Source at 1835 14th Street NW

  • Arms and the Man opened Friday, October 21 and runs through November 20. Overview: The play is a comedy by George Bernard Shaw and a production of the Constellation Theatre Company: “A young lady fantasizes about the bravery of her heroic fiancĂ© when the reality of war bursts into her bedroom in the form of a fugitive enemy soldier. Enjoy this witty comedy by famed playwright George Bernard Shaw and its revealing truths about romanticism, class and the idealization of war.” (Constellation)
  • Every Tuesday night at the Source is Harold Night! with the Washington Improv Theater. Overview: “Each week is a demonstration, celebration and experiment in the world-famous improv longform, Harold. It starts with an audience suggestion and explores whatever themes emerge through a series of scenes. All of the action is brought to life by WIT’s own Harold Teams right before your eyes.” (WIT)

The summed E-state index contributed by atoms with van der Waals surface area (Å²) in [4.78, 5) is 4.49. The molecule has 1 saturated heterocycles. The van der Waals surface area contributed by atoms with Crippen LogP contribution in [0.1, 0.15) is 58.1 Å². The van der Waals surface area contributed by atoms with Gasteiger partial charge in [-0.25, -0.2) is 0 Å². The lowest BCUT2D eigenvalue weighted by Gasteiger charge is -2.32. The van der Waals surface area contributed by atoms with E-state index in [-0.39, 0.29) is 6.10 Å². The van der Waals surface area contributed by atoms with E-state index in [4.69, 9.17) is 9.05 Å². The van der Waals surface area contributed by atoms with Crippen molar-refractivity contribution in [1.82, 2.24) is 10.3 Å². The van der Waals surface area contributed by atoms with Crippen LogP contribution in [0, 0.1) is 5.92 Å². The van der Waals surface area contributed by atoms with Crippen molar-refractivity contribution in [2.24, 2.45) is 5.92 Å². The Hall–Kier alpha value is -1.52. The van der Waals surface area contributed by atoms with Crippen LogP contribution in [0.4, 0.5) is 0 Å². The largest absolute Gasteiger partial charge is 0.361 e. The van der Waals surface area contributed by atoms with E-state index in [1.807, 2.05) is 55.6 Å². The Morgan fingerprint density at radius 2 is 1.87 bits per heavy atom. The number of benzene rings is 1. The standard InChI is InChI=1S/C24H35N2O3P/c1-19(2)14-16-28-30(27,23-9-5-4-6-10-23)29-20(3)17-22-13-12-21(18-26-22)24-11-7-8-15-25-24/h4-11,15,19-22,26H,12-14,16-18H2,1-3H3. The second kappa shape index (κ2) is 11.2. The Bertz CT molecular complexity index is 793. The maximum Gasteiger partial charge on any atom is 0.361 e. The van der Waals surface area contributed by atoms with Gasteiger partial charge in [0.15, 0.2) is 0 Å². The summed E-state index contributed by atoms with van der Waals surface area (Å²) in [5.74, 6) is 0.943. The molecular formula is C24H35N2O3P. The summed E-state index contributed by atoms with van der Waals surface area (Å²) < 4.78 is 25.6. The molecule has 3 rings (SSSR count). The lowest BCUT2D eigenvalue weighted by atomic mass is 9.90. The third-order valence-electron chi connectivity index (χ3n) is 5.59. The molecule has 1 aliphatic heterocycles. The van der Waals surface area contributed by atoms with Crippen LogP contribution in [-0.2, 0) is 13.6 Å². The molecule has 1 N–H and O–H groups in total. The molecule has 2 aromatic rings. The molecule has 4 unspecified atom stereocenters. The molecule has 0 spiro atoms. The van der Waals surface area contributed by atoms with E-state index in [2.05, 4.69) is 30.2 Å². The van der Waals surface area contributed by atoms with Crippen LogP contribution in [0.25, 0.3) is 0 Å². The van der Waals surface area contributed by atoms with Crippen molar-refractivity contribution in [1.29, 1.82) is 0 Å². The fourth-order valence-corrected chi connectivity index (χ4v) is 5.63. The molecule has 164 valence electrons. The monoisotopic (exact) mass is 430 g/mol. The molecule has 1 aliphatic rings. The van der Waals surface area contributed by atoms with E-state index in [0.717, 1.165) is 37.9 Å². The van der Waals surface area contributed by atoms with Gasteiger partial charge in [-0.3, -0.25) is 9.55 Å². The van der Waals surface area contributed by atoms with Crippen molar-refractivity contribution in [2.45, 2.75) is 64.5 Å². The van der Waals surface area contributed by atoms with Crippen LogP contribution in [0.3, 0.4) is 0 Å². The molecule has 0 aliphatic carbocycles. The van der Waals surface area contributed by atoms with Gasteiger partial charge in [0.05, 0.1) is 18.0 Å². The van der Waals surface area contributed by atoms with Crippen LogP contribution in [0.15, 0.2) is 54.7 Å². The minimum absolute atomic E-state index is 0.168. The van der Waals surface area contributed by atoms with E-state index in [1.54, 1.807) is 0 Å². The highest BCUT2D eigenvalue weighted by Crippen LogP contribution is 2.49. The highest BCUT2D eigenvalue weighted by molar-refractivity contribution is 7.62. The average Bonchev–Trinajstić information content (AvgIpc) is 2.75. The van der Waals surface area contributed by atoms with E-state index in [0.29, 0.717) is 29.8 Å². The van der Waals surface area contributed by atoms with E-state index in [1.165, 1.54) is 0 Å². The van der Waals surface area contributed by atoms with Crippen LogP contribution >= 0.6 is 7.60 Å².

Studio Theatre at 1501 14th Street NW

  • The Golden Dragon opened Wednesday, November 2. Overview: ”A kaleidoscopic look at a globalized world, this play by one of Germany’s most innovative and adventurous writers unfolds in brief and fierce comic scenes. Five actors cross age, race, and gender to play fifteen characters in this vicious, poetic, and surprisingly moving investigation of how intertwined our lives really are.” (Studio Theatre)
  • In Concert: Stew and Heidi. Songs from Passing Strange featuring Jon Spurney, November 18-19.

Theater J at 1529 16th Street NW